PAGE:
That looks like what I need. I just checked amazon (for prime reasons). Will look at ebay US. Thanks!
No problem !
I double checked the pins on the Wemos D1 Mini, the servo connects to the 5v and GND connection on the board. The Wemos is powered by a 5v USB plug. Just the PWM signal is coming from the D port.
I like using the Wemos or NodeMCU boards because they can handle the 5v or so coming from a USB/Phone power adapter. I looked at a less expensive ESP8266 however I’d need more chips and work to get the voltages around to what I needed. Keeping to these two boards helps keep it simple.
Im also attempting to power a bank of three blinds. The only results i can find when searching for a 5v 6A power supply are multiple port usb hubs. Guessing this is not a proper solution to the issue
Are you able to modify the code to support stepper motors with rotary encoder inputs to detect top/bottom positions?
I have stringless cellular shades on all of our windows and would really like to raise/lower them. They use a spring loaded tensioner in the top that prevents the shades from falling down. If I use your setup with the gears, and drive it with a stepper or continuous rotation servo and a rotary encoder for positioning, I could easily open/close the blinds on a whim.
Sadly, I have no development skills, but could easily test, as I already have all of the hardware and just need to print the gearbox you have designed.
Here is something on AliExpress… maybe look for 8-10 amps though at 5 volts as I have no idea the quality of these and how hard they really can be driven.
@Synthesis unfortunately I do not have any cellular blinds to develop with, and the faux wood blinds are far too heavy to lift.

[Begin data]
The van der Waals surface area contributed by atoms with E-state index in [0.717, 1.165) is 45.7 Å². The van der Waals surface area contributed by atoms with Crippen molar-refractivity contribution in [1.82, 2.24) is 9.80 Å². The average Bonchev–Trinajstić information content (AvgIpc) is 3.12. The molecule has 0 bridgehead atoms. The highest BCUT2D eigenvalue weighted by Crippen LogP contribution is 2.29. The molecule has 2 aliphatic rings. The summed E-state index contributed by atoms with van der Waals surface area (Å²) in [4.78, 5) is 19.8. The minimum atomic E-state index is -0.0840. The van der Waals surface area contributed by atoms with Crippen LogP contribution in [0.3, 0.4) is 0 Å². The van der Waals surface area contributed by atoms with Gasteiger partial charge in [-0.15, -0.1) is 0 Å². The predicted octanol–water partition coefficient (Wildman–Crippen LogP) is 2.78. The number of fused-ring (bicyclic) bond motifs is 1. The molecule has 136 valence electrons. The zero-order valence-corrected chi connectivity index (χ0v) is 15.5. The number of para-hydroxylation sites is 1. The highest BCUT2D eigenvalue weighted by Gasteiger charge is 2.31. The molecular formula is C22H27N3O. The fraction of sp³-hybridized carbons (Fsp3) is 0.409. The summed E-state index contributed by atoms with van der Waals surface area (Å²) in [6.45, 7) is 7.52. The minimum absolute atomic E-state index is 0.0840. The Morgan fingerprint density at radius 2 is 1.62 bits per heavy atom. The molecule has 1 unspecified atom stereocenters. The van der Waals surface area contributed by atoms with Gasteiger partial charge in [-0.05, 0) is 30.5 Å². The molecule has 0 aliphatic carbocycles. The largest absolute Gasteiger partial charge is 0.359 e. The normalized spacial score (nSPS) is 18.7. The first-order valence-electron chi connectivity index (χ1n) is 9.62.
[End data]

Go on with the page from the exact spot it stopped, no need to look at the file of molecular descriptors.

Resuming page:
@jetpuf, thanks for responding to my post.
I’d be willing to do testing and poke at things if you could guide me a bit. Steppers work by defining the number of steps to move in a direction. The stepper will move that distance until it hits a stop, and will continue to try to complete the process unless told to stop by the software.
If the software is able to maintain awareness of the blind position by listening to the encoder, then you can program in a stop position at either end of the lift/lower limits.
I may just have to convert all of my windows to a slatted design in order to have blind control… Not something I’m sure I need if that’s the step I have to take. Besides, the cats will just tear whatever I put in place up.
why not use this idea and power with a battery and use solar panel to recharge the battery. this will equal a cleaner look and no wires to see or run.
Worth looking into for sure. Certainly would easily add on. I would be a little concerned about amp draw though and if there is enough daylight to have a net gain on the battery.
I finally got mine set up today – For some reason it would compile fine but my MakerFocus NodeMCUs got stuck in a boot loop trying to connect to wifi. Once I removed the 40 retries, it came up great and works!
I integrated it with my HA Bridge, and now Alexa knows how to open and close my office blinds
I’m a very beginning developer, so I need to understand the code a bit more. I want to hack together control for another servo on a second GPIO since I have 2 blinds pretty close together. I also need to understand and tweak the values, because the range of motion isn’t complete – After I click 100 to open, I still have to click around 70/80/90 to make minute adjustments.
I can’t thank you enough for creating the springboard for getting me interested in blind control. Your 3D models are dead on for my blinds, the 8266 code fits into what I’m just learning, and this is a really fun project. THANK YOU!
I had the same problem with ESP8266 loop trying to connect. Finally i found my answer somewhere (can’t remember the source). Basically the problem was GPIO0 which when pulled LOW causes ESP8266 to enter flash mode. Apparently, opening Arduino’s serial monitor pulls GPIO0 LOW. The ESP8266 will cycle trying to connect and you’ll see gibberish on the serial monitor.
I fixed the problem by uploading the code without opening the serial monitor. Once that’s done, use CoolTerm or something similar to connect to the serial port and reboot. Done!